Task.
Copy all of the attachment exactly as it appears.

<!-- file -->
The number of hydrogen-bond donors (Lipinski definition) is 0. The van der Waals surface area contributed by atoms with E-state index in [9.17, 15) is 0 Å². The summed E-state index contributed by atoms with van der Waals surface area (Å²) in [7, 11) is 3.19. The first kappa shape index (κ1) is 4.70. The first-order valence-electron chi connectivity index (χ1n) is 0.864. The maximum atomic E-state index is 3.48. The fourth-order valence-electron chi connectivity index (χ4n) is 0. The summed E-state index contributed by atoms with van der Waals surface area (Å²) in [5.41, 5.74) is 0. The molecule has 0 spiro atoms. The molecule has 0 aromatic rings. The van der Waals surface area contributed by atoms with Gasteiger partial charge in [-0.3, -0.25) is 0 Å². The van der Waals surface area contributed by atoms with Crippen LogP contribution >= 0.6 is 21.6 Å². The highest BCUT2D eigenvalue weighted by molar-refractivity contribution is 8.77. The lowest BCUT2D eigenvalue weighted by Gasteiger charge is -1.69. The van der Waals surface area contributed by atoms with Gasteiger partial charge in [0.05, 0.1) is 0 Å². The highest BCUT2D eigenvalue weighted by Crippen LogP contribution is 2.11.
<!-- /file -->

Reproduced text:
The number of hydrogen-bond donors (Lipinski definition) is 0. The van der Waals surface area contributed by atoms with E-state index in [9.17, 15) is 0 Å². The summed E-state index contributed by atoms with van der Waals surface area (Å²) in [7, 11) is 3.19. The first kappa shape index (κ1) is 4.70. The first-order valence-electron chi connectivity index (χ1n) is 0.864. The maximum atomic E-state index is 3.48. The fourth-order valence-electron chi connectivity index (χ4n) is 0. The summed E-state index contributed by atoms with van der Waals surface area (Å²) in [5.41, 5.74) is 0. The molecule has 0 spiro atoms. The molecule has 0 aromatic rings. The van der Waals surface area contributed by atoms with Gasteiger partial charge in [-0.3, -0.25) is 0 Å². The van der Waals surface area contributed by atoms with Crippen LogP contribution >= 0.6 is 21.6 Å². The highest BCUT2D eigenvalue weighted by molar-refractivity contribution is 8.77. The lowest BCUT2D eigenvalue weighted by Gasteiger charge is -1.69. The van der Waals surface area contributed by atoms with Gasteiger partial charge in [0.05, 0.1) is 0 Å². The highest BCUT2D eigenvalue weighted by Crippen LogP contribution is 2.11.